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Finding and Cultivating Employees Who Make A Contribution

Within the workplace you have employees with a variety of skill levels, personality traits, differing abilities and even personal challenges that impact how well they will perform and how much they contribute to the organization.

A common mistake organizations make is focusing their time, energy, attention and rewards on the employees who make a big impact at the end of the road when frequently the biggest impacts are enabled by a series of hard-working employees who make a series of contributions along the way. To be successful in cultivating and keeping your good employees you need to find all of them, at all levels of the organization. To succeed in cultivating employees who are good contributors an organization should:

  • First, recognize that not everyone is going to be at their best all the time but that over time people who feel recognized, informed, valued and listened to are more likely to be engaged in the organization and, as a result positively contribute to the overall health and success of the organization
  • Second, learn to identify people of all levels, abilities and types who make a contribution and what those contributions may look like
  • Third, cultivate a culture that creates, recognizes and rewards the different types of contributions different types of people can make in different roles and at different times.

7 Traits of Contributing Employees and Ways to Cultivate Contributions In Others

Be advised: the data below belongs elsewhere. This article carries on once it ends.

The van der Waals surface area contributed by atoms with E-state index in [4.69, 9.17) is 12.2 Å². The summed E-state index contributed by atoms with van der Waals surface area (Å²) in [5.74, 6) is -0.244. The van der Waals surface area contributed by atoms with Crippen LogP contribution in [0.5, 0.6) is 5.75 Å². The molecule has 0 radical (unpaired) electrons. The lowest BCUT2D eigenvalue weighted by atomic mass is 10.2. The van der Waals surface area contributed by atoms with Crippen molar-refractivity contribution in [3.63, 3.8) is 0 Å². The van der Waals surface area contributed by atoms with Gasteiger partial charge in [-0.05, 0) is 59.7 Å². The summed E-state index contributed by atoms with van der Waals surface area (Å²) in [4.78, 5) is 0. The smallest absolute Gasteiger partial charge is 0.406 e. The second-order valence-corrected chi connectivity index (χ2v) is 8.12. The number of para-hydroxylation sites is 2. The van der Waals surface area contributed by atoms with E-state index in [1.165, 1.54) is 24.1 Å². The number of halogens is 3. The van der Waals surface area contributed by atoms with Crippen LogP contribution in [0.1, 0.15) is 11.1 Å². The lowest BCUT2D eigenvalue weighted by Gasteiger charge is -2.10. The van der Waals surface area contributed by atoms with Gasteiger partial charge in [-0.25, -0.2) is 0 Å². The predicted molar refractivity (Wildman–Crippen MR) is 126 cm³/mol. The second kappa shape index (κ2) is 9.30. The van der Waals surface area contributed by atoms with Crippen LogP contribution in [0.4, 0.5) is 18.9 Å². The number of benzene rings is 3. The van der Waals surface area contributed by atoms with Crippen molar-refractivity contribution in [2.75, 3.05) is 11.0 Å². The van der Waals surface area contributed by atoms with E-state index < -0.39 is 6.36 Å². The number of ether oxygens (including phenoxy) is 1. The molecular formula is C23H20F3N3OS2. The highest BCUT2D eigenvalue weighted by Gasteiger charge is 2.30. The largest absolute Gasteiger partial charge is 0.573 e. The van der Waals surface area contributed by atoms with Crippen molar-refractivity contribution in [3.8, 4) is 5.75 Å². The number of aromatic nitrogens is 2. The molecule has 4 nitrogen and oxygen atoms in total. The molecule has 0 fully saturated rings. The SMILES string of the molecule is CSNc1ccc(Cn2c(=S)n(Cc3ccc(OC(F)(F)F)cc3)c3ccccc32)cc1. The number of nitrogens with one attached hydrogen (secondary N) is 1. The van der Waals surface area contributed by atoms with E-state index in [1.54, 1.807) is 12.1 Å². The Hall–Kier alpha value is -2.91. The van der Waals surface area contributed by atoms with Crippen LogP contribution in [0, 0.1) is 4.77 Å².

To recognize employees’ who tend to make a contribution we have a snapshot of some of the traits highly engaged and contributing employees often exhibit.

  1. They Do Not Need Immediate Rewards To Keep Going. Employees who are engaged are willing to put in time and work towards a distant business result because they can delay gratification until they are satisfied they have achieved their goals. Some employees need the carrot on the stick to perform a task, working to win a short-term bonus or praise. Engaged employees see where they are going and are willing to keep working towards their reward.What can you do? Help employees by sharing company goals and connecting employee’s individual tasks and contributions to organizational achievements and future plans. This includes all levels of employee.
  2. No Task Is To Small: Engaged employees are willing to step out of their job description and contribute where and when they see a need. One thing a contributing employee does not say is, “That’s not in my job description.”What can you do? Give employees the opportunity to step outside their core area of work (role and team) through job shadowing, secondments, and collaboration opportunities so they can see all the tasks that contribute to achievement of company success and experience the hard work of other employees.